Kind Hearts and Coronets

I think the king is but a man, as I am,
the violet smells to him as it doth to me

Regular readers of this column will know I do love a parade, and a bit of pomp and circumstance. So, no surprise that I was settled on my sofa on Saturday for a good part of the day, cup of best Yorkshire Tea and sliver of Victoria Sponge in hand, watching one of the most magnificent but bizarre ceremonies ever.

We do pomp in this country so much better than other nations do it. Lots of countries have their parades and their processions of floats, but ours are better. Why? Mainly because we take it all very seriously and yet not at all seriously, all at the same time. The Coronation was always going to be a slightly odd experience to watch though, after the exuberant bonkersness of the late Queen’s Platinum Jubilee, and the solemnity of her funeral (the image of Emma the pony and the head groom watching the coffin go by still gets me right in the feels).

To be honest, I was mainly there for the music – Handel’s Zadok the Priest was, as always, wonderful,  and I can never hear I Vow to Thee My Country without singing along – and the outfits. Pretty Yende, the South Africa soprano decked out like the finest Welsh daffodil  was breath-taking, Brigitte Macron a vision on understated elegant glamour. Liz Truss somehow managed to carry off an outfit that would have made me look like a giant carrot, and Rory Stewart was loving being able to play dress-up in the uniform of the Privy Councillor. Then we had Penny Mordaunt. Oh my. More on her later. Boris Johnson looked like the bumbling old uncle that you have to invite to the wedding but just wish he’d looked in a mirror before he left the house. It’s a monumental state occasion, is it too much to ask that he tidy his barnet up a bit, for the King & Queen?

The coronation paraphernalia all seemed to have some ridiculous names, but that was all part of what made Saturday. A 700-year-old chair,  a slab of Scottish stone, a spoon, holy oil in a bottle shaped like a golden eagle, a pair of spurs that belonged to a long-dead King, the Supertunica,  a single Coronation Glove and the Sword of State. In the end, it was all about a man fulfilling a role, officially, that he’d known all his life he was supposed to do, but who knew that he would have to have lost his mother in order to do so.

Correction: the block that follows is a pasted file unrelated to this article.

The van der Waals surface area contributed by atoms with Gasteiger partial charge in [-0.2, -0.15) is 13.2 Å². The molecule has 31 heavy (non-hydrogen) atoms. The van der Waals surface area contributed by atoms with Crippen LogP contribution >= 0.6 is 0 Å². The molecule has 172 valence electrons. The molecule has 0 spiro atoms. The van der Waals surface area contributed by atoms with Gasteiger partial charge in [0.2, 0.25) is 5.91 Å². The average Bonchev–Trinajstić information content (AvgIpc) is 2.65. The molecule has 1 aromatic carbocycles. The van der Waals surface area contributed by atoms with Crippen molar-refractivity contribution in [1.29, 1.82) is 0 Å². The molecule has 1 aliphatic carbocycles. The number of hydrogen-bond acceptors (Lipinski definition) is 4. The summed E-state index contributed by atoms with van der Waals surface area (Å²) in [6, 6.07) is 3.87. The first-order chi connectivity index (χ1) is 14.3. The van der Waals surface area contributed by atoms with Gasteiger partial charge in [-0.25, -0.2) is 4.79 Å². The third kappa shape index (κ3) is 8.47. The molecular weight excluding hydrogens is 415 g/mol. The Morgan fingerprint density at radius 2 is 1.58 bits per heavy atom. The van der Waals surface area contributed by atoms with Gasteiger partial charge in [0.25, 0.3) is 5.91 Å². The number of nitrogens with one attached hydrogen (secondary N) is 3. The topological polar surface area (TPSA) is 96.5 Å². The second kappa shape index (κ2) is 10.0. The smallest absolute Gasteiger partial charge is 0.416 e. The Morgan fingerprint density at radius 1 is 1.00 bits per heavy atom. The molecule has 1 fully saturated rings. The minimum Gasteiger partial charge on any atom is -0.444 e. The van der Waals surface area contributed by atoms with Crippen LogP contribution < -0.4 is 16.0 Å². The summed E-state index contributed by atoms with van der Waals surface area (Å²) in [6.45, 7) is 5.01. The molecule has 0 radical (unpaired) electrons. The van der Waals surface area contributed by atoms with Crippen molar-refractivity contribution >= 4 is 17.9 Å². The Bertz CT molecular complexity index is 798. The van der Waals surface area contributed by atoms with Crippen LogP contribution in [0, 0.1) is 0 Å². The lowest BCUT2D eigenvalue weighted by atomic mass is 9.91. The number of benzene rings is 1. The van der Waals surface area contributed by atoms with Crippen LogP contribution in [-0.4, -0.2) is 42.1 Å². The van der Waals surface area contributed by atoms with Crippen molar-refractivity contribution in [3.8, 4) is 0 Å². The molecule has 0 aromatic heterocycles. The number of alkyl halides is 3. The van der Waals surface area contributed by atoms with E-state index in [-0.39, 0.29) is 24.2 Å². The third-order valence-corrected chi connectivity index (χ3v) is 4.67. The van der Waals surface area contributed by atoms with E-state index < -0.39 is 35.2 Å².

It was bonkers, it was irrelevant to a great many people, it was costly, so, so costly, but it was British. It was what we do. I really loved the fact that there was so much historical flimflam, in one of the Church of England’s most magnificent churches, coupled with  representatives from so many different faiths.  And, the moment when 4,000 service personnel set off to match to the palace in unison was actually quite something. You could see the Master at Arms counting it down and then they all moved, like clockwork. Better than clockwork. It was perfect.

As were the divine Penny’s arms. She may have a had a halter thingy to help but carrying that sword – it weighs 3.2kg – for that long, at right angles without wobbling makes her my new girl-crush. Apparently, she’d been doing press-ups for months – she must have biceps of steel by now. Mordaunt may have lost out twice in the race to be Prime Minister, but do any of us remember Rishi Sunak’s reading? Saturday could well have been part one of her audition to be next Leader of the Opposition post-general election.

Right, I’m off to the gym to get me some of those Penny arms.

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About Fiona Russell-Horne

Group Managing Editor across the BMJ portfolio.

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